(╯°□°)╯ ︵ ┻━┻


    • Mooser,
      It sounds like you do not agree with JVP's and ETO's banning of Weir?

    • To clarify, the Palestinians are not actually anti-Semitic, nor is Alison Weir.

      But even if we were going to use the excessively sensitive detection method of anti-Semitism that J.Hitchcock promotes, then Weir would still be less anti-Semitic than Palestinians. Mondoweiss has an article here about how Palestinian children regularly talk about their mistreatment by "the Jews". But Weir doesn't even write against the Jews.

      CAMERA and MEMRI make it their specialties to pick out intolerant statements by Palestinians (a population of maybe 7 million), and anyone is free to check their archives. But the things that J.H. and ETO have put forward are about the worst that they can prove against her.

      So even if you accept J.H.'s extremely heightened sensitivity test where any indications of any potential anti-Semitism are full proof, what she is still saying is still not rational.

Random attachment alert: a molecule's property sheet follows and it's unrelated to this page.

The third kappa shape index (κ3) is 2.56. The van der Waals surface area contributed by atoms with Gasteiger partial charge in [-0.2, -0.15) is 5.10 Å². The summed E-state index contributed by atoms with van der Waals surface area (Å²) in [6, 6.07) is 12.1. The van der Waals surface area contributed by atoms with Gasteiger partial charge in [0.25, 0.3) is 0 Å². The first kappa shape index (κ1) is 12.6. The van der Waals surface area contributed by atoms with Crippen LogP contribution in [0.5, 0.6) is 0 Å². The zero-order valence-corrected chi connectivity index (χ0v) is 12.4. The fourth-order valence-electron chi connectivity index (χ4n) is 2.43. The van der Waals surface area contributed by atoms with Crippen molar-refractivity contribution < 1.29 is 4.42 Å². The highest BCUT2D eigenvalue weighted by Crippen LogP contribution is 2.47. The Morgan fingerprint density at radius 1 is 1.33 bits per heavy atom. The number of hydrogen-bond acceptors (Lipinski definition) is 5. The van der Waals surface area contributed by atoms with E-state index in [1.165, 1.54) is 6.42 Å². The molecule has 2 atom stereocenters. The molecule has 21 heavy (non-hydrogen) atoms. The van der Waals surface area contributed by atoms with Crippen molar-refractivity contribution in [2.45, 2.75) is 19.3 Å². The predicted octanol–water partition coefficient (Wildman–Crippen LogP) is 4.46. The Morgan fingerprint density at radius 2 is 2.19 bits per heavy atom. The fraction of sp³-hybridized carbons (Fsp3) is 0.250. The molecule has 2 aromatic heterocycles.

This was a kind of devil's advocate argument I was making. The ADL survey was extremely flawed, but it relied on the kind of anti-Semitism detector that J.H. relies on, searching out any potential possible indications of possible indirect anti-Semitism. And even if you use that kind of low standard, Weir is still "less anti-Semitic."

    • Taxi,

      [...] The point I have made to Weir's opponents was that if someone writes on the IP Conflict long enough you can find some offensive things someplace in their writing. Ellis has plenty of offensive things on the MW blog against Christianity, but that is not enough reason for US CEIO to ban Phil. The JSF blog has said offensive things about Judaism even though they are a leading force in the fight to ban Weir for posting Roger Tucker's article. If you go through Chomsky's writings or most other longterm writers on the conflict, you can find some offensive statements. That was the point of what I said to you.